[SOLVED] Questions on the '65 Fender Deluxe Reverb RI

tseliot

Member
Messages
79
Hi all,

I would like to buy my first tube amp, mainly for home playing/recording (I would use my Mustang III to play at parties, etc.). I am looking for an amp that can give me a nice (blackface) clean sound, without breaking up, that I would use with pedals. I narrowed it down to the '65 Princeton Reverb RI and the 65 Deluxe Reverb RI, leaning more towards the latter.

Before I actually go to the shop to try the Deluxe Reverb (the Princeton is not available where I live), I would like to ask a few questions about it, in the light of what I learnt on this forum:

1) When some forum users say the amp is too loud for playing at home (I live in a condominium), does it mean that they simply cannot crank it, or that even a decent clean sound would be way too loud? (my mustang III is very loud but it comes with a master volume). Just to be clear, by "clean", I mean clean with no crunch.

2) I read a lot of threads about the bright cap that doesn't make the amp sound too good (maybe thin?) at low volumes, and that the normal channel is not affected. Is either fact true? This is more to know which channel I should spend more time with at the shop, to hear what the amp sounds like at a low volume. I am aware that a mod would be an option (should I buy the amp).

3) I also read that input two has less gain (-6dB), compared to input one. I was thinking of using that, should volume be an issue. Would my HSS strat still sound good through it? Or would it be a bad idea?

Thank you in advance for your help.
 

batfish

Member
Messages
285
1) it probably means they can't crank it. It sounds nice at low volume. If you're just after a nice fender clean, it's very nice. If your after the SRV kind of edge sound, it doesn't do that until moderately loud

2). There is a bright cap on the vibrato channel. I have no issues with it and don't understand all the fuss about it. It does interfere with some overdrive/distortion/fuzz pedals, emphasizing the bright fizzy stuff. It has less an affect as the amp is turned up and it does not make all drives sound weird, just some. My od808 sounds good with it, even at low volume where it should be having an effect. My tonebender does sound fizzy at low volume, but fine when the amp is turned up a bit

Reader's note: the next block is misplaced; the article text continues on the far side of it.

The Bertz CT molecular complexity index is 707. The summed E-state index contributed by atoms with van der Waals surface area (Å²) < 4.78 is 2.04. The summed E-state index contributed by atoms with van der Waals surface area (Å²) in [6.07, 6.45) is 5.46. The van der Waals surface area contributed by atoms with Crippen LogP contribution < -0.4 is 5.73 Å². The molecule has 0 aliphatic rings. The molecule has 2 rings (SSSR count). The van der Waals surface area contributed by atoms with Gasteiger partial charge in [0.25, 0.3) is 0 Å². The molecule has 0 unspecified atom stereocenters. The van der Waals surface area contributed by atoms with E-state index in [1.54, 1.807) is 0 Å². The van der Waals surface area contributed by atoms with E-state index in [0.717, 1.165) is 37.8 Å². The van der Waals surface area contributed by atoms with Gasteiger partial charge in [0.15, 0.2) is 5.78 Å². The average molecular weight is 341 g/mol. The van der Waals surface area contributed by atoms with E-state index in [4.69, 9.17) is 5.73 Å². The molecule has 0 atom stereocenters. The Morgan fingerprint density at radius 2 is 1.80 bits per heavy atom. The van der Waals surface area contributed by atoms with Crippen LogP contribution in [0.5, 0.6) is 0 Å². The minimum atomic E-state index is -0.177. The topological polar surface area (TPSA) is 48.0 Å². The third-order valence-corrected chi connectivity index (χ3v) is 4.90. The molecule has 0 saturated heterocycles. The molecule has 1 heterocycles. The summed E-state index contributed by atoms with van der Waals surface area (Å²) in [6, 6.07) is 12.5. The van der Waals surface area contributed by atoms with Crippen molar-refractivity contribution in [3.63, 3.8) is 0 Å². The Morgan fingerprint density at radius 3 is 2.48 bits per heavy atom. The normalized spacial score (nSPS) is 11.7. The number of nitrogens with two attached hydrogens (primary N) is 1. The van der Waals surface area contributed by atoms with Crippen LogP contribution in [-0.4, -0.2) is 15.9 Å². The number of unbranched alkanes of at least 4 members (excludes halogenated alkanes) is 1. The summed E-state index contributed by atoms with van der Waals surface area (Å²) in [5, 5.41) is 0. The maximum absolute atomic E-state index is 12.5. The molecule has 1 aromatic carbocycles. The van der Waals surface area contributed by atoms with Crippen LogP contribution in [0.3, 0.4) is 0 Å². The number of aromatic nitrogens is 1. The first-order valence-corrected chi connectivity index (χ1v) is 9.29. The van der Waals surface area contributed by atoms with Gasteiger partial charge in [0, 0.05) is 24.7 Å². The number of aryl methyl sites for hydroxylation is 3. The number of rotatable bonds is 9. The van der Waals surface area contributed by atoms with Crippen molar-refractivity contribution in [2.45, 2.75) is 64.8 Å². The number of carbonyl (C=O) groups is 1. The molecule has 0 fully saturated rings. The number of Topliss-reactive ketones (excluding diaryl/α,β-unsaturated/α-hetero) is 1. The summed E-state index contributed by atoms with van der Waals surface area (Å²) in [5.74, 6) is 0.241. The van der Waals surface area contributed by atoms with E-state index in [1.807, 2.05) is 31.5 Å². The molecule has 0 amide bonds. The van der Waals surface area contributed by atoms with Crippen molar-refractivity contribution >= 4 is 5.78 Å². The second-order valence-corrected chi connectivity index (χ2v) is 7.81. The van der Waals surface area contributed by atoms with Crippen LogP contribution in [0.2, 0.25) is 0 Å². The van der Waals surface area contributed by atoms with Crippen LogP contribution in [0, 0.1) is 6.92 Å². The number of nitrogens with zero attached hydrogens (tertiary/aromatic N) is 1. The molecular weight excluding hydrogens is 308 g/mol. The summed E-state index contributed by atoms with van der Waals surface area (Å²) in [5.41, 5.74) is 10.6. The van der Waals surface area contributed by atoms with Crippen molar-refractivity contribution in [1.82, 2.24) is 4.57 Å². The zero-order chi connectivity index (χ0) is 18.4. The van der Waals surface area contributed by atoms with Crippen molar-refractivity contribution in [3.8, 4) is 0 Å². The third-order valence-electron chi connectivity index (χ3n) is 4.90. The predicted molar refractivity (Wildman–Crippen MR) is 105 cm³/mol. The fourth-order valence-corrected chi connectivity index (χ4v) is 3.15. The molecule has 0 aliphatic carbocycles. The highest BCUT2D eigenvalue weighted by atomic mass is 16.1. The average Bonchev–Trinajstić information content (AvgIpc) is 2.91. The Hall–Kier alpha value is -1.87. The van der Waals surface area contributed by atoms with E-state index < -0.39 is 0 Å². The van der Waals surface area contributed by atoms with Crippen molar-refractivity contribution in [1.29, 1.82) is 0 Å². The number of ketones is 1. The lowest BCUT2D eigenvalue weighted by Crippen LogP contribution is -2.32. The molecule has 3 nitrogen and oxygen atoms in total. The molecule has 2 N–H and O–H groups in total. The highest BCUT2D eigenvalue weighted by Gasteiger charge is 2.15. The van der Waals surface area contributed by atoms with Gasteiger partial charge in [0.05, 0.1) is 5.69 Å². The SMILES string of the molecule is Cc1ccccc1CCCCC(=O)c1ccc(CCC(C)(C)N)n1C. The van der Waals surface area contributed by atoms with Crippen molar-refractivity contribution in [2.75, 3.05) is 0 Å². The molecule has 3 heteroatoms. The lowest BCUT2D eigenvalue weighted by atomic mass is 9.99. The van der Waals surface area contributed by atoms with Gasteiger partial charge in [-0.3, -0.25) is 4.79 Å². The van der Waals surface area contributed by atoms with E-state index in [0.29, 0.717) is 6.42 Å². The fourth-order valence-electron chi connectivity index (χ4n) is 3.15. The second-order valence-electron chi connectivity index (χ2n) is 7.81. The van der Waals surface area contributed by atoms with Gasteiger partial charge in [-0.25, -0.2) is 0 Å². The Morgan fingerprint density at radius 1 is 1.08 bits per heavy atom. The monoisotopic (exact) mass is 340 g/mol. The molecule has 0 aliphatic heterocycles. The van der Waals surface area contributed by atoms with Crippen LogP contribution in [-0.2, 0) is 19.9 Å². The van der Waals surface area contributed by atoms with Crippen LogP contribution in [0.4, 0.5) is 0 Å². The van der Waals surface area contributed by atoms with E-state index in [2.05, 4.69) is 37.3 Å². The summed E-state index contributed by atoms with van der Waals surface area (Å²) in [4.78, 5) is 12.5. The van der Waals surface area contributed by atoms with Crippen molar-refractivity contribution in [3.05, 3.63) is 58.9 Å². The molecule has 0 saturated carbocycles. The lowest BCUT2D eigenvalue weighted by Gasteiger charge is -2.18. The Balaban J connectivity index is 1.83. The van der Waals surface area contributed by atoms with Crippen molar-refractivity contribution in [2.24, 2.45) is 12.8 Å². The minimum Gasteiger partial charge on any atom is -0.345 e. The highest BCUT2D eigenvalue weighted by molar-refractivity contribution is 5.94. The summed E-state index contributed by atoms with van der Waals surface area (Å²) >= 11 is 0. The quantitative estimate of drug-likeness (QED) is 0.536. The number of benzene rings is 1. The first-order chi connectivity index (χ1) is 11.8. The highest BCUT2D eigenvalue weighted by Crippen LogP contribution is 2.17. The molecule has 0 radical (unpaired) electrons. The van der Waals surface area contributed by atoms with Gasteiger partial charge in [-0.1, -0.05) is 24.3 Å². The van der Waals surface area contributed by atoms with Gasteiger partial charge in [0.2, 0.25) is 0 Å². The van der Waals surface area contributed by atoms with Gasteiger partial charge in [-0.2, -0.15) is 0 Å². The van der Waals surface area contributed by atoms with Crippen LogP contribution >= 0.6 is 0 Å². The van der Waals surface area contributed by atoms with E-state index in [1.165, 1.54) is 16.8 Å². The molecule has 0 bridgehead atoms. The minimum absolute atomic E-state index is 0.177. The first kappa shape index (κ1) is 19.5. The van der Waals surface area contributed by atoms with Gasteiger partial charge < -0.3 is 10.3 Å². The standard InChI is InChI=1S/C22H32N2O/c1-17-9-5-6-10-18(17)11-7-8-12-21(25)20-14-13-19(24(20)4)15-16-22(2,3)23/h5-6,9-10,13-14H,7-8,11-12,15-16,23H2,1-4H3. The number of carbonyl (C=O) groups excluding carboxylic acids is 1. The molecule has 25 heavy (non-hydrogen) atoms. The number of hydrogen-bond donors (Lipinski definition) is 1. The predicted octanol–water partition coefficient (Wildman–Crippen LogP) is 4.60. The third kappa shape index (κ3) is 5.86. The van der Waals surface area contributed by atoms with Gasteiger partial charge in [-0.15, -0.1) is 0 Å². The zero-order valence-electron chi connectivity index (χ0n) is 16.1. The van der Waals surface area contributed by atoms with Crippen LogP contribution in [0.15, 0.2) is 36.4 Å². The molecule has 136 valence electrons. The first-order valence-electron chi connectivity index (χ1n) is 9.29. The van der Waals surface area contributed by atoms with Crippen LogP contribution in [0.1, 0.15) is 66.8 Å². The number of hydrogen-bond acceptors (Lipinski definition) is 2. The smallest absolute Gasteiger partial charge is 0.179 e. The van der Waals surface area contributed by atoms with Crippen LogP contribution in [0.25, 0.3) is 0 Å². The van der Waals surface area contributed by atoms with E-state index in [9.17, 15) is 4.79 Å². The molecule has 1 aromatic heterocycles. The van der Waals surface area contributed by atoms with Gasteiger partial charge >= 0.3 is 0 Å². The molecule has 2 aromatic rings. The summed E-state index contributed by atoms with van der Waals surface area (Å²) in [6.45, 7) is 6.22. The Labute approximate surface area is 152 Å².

3) it will sound good in the low input.

Bottom line, I bought mine new and expected all these problems I keep reading about, but mine Has been nice right out of the box (literally). Play one for a while, mess with the EQ and tone and guitar volume and give it a chance.
 

SoundsGood

Member
Messages
927
I have a deluxe reverb reissue and absolutely love it. It can get to some pretty high volume, before breakup. Plus, it is okay at bedroom levels. I've noticed that it loses it warm blackface tone a bit when below the 2. I set the volume between 2 and 4 mostly, depending on the situation. I haven't had it mic'ed yet. But we are opening for a friend's band soon. At that time we will be all mixed, mic'ed and monitored.

I clipped the bright cap, replaced the tubes with teslas, and put a cannabis rex into it. (At the ten year mark I had this done along with a servicing of the entire amp.) It is warmer and really did tame the brittleness at the top end of the frequency range. I didn't notice any loss of tone.
 

TheWayfarer84

Gold Supporting Member
Messages
2,871
I have a 1973, but not a ton of difference in the two.

It's fine for at home clean sounds. I usually keep it under 4 and just use pedals for dirt. Not a huge difference in volume than my old Princeton. The 12" sounds bigger than the PR at lower volumes.

I finally clipped the bright cap. If you're planning on running it low and using pedals, you'll probably want to do this.
The Normal channel does not have the bright cap, but it also does not have the reverb/tremolo. If use pedals for these effects, then it may not matter to you. Tube amps have lethal voltages inside them, even off and unplugged so please learn how to discharge them properly or have a tech do the mod for you.